Teachers educate students for the future and inspire them to continue the learning process. Christian schools sometimes hire teachers who are specifically trained to teach in the area of biblical studies. There are two different levels of professional bible teachers: those at the secondary level and those who serve as professors at the collegiate level. Although these teachers provide instruction at different levels, they obtain their positions through a similar process.
Research colleges to determine which one offers a degree program to best meet your needs. To become a teacher at the secondary education level, you will need a bachelor's degree. Teaching at a college or university will require a master's degree. Things to consider when researching schools include: whether or not they have state-approved teacher education programs, if they have degree programs in biblical studies and do they offer double majors.
Apply to the schools that best meet your needs. Apply to more than one school to increase the likelihood that you will get accepted to at least one of them. Decide which school you will attend.
Pursue a bachelor's degree. You can pursue a bachelor's degree in biblical studies, but keep in mind the fact that many Christian secondary schools seek teachers with state-issued licenses and certificates. You will be better served to pursue a bachelor's degree in education or a field of study in which you can be certified. Pursuing a degree in history or social studies education will likely provide you more opportunities to serve as a Bible teacher. You may also be able to pursue a double major and obtain a degree in both education and biblical studies. Some schools make it possible to do this with only one extra year of study.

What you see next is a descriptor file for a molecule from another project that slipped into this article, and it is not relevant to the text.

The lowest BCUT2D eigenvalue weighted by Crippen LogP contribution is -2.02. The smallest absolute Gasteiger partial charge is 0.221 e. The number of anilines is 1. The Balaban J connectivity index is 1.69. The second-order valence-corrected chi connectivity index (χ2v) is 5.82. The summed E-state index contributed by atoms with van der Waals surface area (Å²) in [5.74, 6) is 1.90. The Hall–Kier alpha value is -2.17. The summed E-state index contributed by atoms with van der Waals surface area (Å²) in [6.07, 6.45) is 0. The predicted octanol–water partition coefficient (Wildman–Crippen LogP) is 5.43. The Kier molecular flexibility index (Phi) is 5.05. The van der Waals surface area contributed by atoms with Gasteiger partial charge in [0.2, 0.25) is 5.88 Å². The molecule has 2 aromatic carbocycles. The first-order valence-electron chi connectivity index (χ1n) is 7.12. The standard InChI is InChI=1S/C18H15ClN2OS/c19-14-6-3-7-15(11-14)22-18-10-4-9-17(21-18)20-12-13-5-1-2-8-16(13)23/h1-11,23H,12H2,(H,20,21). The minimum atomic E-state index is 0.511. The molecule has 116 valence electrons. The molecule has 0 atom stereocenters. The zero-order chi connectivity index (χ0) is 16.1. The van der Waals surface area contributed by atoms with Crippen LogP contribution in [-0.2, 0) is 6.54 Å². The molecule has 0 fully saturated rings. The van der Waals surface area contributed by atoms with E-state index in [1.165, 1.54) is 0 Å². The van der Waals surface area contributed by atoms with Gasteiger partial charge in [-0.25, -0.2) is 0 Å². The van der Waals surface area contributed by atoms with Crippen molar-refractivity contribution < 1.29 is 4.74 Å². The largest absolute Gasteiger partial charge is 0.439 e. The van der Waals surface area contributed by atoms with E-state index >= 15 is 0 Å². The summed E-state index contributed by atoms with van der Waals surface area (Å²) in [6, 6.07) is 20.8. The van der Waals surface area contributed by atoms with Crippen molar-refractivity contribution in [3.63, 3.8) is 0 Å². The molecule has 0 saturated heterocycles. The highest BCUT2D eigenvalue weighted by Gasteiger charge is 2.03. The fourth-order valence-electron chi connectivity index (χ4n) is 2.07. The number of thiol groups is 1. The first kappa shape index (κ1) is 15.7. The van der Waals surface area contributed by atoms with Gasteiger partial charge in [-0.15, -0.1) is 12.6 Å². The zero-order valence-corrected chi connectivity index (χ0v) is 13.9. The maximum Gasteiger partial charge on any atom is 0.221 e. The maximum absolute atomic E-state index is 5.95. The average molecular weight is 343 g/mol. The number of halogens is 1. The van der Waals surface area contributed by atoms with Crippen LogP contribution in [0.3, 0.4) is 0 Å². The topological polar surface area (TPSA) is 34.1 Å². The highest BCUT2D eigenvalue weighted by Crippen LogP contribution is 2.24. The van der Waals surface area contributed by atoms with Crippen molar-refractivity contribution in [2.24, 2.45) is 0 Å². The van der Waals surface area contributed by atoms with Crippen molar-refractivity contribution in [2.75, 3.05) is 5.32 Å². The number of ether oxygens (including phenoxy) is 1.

Apply for certification in the state where you plan to teach. Certification is the process whereby your state determines that you have met all of the necessary qualifications needed to become a teacher. In most states, the requirements for certification include the completion of a state-approved teacher education program and passing scores on all state mandated certification exams. States vary on the number of certification exams that are required. One to three exams is the typical range required. These exams test your knowledge of the field in which you intend to teach, as well as your knowledge of teaching theory and other professional teaching skills.
Complete a master's degree or doctorate degree if you intend to teach at the college or graduate school level. Master's and doctoral programs in biblical studies typically stress learning to read the biblical texts in the original Hebrew and Greek languages. Other areas often covered by these degree programs include Christian history, theological studies and studies in specific books within the Bible.
2016 Salary Information for Postsecondary Teachers
Postsecondary teachers earned a median annual salary of $78,050 in 2016, according to the U.S. Bureau of Labor Statistics. On the low end, postsecondary teachers earned a 25th percentile salary of $54,710, meaning 75 percent earned more than this amount. The 75th percentile salary is $114,710, meaning 25 percent earn more. In 2016, 1,314,500 people were employed in the U.S. as postsecondary teachers.